Not only were the players late to join the team, the ISL franchises ensured their players were on the first flight back from Muscat. Barely 24 hours after the World Cup qualifier, players were back in India playing in the ISL. To rub salt in Constantine’s wounds, India striker Robin Singh – who has struggled to get even one shot on target throughout the qualifying campaign – scored a goal with his first attempt for Delhi against Pune City last Wednesday, a day after the Oman defeat.

Constantine says he needs more training time to communicate his ideas to players who he claims lack “football intelligence”. Fitness, too, has been an issue. Indian players seem to be lacking basic match fitness, and have appeared to be out of breath at the hour mark in every match. It’s an area in which Constantine has highlighted a need for improvement, but there has been little progress.

“The lack of training time was visible,” Constantine said after India’s latest loss. “We went into two back to back away matches with just four and half hours of training on the pitch and it took a toll on us. In the second half, we ran out of gas. We came to try and get something out of the game. International football is all about fitness. From the work rate point of view, all my players were excellent but when you don’t have the legs, your technique suffers.”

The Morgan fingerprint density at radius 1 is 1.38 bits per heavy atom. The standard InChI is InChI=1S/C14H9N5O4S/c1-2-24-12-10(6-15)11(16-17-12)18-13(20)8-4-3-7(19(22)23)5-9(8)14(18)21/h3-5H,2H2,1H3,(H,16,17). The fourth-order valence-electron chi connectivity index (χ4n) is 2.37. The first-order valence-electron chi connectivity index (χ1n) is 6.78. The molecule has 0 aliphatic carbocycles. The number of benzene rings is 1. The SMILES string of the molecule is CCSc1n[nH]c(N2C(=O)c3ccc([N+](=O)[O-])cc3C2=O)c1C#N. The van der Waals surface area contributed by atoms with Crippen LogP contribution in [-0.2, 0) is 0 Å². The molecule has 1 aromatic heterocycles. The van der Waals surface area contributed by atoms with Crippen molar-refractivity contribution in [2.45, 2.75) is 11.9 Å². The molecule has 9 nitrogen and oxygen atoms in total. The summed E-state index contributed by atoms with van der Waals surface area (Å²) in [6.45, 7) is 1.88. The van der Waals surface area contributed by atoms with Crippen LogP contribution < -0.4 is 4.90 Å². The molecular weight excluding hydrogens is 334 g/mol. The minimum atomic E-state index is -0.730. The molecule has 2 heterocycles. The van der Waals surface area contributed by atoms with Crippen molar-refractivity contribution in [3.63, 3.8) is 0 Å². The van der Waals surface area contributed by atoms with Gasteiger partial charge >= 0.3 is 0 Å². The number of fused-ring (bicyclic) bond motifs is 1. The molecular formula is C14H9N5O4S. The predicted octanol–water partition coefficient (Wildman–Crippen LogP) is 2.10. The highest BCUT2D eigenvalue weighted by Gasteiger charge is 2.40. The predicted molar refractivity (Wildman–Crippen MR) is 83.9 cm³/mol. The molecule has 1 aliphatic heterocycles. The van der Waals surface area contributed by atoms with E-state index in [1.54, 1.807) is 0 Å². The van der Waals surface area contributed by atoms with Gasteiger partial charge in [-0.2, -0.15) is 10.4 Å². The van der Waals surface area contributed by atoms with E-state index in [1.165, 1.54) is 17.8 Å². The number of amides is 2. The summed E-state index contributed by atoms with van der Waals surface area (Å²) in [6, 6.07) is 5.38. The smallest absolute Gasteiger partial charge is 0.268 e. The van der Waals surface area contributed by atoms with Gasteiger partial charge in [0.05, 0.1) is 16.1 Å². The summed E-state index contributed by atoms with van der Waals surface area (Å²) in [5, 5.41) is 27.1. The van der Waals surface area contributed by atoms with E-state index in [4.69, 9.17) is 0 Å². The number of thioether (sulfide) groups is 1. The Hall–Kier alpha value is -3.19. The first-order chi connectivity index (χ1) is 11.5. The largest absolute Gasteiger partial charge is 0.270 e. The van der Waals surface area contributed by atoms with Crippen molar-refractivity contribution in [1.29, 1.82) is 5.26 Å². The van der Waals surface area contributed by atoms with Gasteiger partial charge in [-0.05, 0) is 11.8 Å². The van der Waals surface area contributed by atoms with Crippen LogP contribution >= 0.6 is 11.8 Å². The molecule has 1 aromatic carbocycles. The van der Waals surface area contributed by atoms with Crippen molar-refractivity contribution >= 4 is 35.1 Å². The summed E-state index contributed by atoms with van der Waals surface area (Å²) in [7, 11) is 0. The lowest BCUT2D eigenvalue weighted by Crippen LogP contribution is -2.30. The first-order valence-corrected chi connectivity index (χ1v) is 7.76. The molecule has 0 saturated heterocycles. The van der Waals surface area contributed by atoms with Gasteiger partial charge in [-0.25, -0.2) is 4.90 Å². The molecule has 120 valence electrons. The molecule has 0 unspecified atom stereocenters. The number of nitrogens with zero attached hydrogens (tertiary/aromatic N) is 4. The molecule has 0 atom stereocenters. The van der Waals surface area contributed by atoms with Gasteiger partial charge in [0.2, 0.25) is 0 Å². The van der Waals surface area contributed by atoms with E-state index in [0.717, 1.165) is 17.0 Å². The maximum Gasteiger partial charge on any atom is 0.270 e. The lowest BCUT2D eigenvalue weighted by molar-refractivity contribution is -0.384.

Ahead of India’s must-win qualifier against Guam in Bangalore next month, Constantine hopes to get at least a week with his players. It’s a match India must win to keep their hopes alive of qualifying for the 2019 Asian Cup. But while the ISL is going on, that is unlikely to happen. The India players will continue to be treated like heroes at their clubs but put in underwhelming performances for the national team.

Returning to the side after a first, three-year stint at the helm of India in 2002, Constantine is realizing the hard way that sequels are rarely successful.